What the Research Says on Instruction for English Learners Across Subject Areas
It takes multiple years for English learners to gain a high enough level of language proficiency to perform on par with their native English‐speaking peers. English learners cannot wait until they are fluent in English to learn grade‐level content. Instead, they must continue to develop their math and reading skills as well as their knowledge of social studies and science, even while learning English. This can happen through a variety of program models.
Our librarians recently compiled this list of recent studies and articles on teaching practices, programs and protocols for English learner instruction to help students meet the academic demands of state standards and close the achievement gap.
For Teaching in All Classrooms
This practice guide from the Institute of Education Sciences (IES) and the What Works Clearinghouse (WWC) provides four recommendations that address reading and content area instruction for English learners.
Each recommendation includes extensive examples of activities that can be used to support students as they build the language and literacy skills needed to be successful in school, including examples of how the recommendations align with Common Core and other contemporary state standards. The recommendations also summarize and rate supporting evidence. This guide is geared toward teachers, administrators and other educators who want to improve instruction in academic content and literacy for English learners in elementary and middle school.
High-Leverage Principles of Effective Instruction for English learners. From College and Career Ready Standards to Teaching and Learning in the Classroom: A Series of Resources for Teachers (2016)
The purpose of this resource is to provide teachers of English learner students with effective, high-leverage learning and teaching principles that can be incorporated into daily instructional plans and routines. Instruction that addresses students' needs should include four key considerations included in the resource.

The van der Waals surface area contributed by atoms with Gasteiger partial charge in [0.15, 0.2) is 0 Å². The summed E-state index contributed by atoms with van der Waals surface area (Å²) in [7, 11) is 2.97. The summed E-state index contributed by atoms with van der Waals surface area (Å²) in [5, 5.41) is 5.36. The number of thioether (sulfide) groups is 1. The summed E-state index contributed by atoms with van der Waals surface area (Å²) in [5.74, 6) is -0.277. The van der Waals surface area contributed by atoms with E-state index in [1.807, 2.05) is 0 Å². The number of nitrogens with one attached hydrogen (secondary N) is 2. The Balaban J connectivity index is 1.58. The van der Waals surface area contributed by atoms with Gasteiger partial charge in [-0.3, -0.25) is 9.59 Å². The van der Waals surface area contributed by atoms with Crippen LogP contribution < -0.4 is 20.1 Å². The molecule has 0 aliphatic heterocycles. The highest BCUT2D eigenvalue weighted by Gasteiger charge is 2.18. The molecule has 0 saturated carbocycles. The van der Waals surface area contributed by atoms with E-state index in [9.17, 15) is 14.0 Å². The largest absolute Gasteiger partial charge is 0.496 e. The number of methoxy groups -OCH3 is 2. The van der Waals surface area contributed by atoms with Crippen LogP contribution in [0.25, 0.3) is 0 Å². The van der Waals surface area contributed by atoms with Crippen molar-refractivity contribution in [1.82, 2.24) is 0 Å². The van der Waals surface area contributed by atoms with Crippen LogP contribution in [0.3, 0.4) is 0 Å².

Academic English refers to the language used in school to help students acquire and use knowledge. This article reviews current literature to determine what is known about the nature of academic English within the context of K–12 schooling with a focus on English learners. The article raises critical challenges in defining and operationalizing academic English for instruction and suggests areas for further inquiry.
Converging Recommendations for Culturally Responsive Literacy Practices: Students with Learning Disabilities, English Language Learners and Socioculturally Diverse Learners (2015)
This study examines culturally responsive pedagogy across the fields including multicultural literacy education and teaching English learners. Educators are encouraged to adopt a critical and responsive stance that incorporates students' cultural knowledge and lived experiences when implementing these recommendations. Creating classrooms that promote culturally responsive and effective instruction is grounded in the definition of literacy as a social practice and leads to more equitable learning opportunities in all areas.